A while ago PPT posted on the decades of traffic jams that result from the closing of roads so that royal motorcades can roar past unimpeded by the hoi polloi. The quiet complaints – they have to be quiet for fear of lese majeste – about a sadej/เสด็จ are common. The number of royal cars charging through the police-emptied streets appear to have become even more annoying as, for example, younger princesses get the full treatment even when they go clubbing and shopping.
Nearly a month after that post, an AP report has been crafted about this and has been seen in several international newspapers, including the Washington Post. The report is pretty much the same as the original story that got our attention a month ago, but with a couple of new details about the handbook delivered to police last Friday.
The report explains that:
It overturns practices [of royal cavalcades] that quietly irritated the public in a country where open criticism of the royal family is illegal, punishable by up to 15 years in prison.
We trust that readers of the report who aren’t usually interested in Thailand will note this point: Thailand’s monarchy is the most active in its use of laws that “protect” it from any criticism, no matter how true or minor.
The joke that is the royal process is made clear:
The palace hopes the changes will end a long-running joke about notorious traffic congestion in the capital of more than 12 million people.
“Every time there’s a traffic jam, everyone wonders if there’s a royal motorcade passing by,” palace official Chantanee Thanarak told a police training session at national police headquarters in Bangkok. “The royal family never meant to bother the public.”
Of course, the latter point is a yet another fabrication by the palace propaganda machine at the Office of His Majesty’s Private Secretary. The processions are meant as a demonstration of royal wealth, power and privilege.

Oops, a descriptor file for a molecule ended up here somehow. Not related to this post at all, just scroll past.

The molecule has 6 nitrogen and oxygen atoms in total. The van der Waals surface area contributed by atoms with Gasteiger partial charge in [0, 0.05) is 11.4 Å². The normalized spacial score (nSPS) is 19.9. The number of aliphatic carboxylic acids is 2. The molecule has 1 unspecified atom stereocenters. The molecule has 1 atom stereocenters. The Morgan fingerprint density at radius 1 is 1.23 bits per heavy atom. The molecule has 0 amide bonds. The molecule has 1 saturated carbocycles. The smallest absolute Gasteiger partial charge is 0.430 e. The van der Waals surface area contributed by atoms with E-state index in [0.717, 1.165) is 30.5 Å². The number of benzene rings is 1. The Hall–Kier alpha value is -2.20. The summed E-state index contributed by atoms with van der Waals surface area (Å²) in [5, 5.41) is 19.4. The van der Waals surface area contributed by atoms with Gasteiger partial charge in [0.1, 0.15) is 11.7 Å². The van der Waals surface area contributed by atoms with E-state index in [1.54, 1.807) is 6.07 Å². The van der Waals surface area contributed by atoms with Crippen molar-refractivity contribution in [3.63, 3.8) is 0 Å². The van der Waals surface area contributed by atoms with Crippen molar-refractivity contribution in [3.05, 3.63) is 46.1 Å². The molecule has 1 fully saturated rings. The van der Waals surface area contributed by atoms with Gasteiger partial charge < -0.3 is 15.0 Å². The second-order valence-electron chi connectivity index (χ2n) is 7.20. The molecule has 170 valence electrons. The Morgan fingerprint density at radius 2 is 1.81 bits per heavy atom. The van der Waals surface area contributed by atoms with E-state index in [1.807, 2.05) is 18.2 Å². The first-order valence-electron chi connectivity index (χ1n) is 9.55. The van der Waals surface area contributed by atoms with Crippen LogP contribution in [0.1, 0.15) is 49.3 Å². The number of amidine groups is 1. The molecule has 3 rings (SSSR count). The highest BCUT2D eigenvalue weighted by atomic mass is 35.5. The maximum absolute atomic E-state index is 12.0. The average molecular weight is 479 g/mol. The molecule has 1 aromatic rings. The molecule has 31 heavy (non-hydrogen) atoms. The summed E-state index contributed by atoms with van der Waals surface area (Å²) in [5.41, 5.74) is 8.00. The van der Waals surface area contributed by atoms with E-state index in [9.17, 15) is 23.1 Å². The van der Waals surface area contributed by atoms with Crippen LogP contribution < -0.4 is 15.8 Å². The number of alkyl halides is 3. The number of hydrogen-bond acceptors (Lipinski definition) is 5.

Even the story that the king has personally asked for the new rules is questionable. As the report points out,
About a dozen members of Thailand’s extended royal family travel by motorcade, including 84-year-old King Bhumibol Adulyadej, the queen, their children and grandchildren. The palace said Bhumibol initiated the changes himself, though he has rarely traveled outside the hospital where he has stayed more than two years.
Actually, he’s been there for almost three years, so it has to be questioned why he would, after six decades of blocking traffic, have suddenly seen a light. PPT can only assume that, given all the criticism of the royals in recent years, that a bit of public relations is going on.
The report does have some interesting detail on the new guidelines that apparently go beyond traffic:
Shopping malls do not have to turn away shoppers if a royal family member appears. “But be careful not to let people get close to royal family members,” the manual says.
That seems a shot across the bow of the several royal children and grandchildren who deem it their privilege to shop without “their subjects” being able to bother them. Getting a new Hermes bag might be more challenging for the rich royals now.
The report states that:
The new procedures take effect now, and police are being trained on them. The 48-page handbook has photographs of how to close roads and manage crowds and includes palace phone numbers that authorities can call if questions arise.
While most sane people might consider it insane that 48 pages of instructions are required to move royals about, this is the state of privilege in Thailand. PPT imagines that the police who have to manage the new system will be scared witless about a cock-up, and will be unwilling to change if it means getting a royal kick in the pants.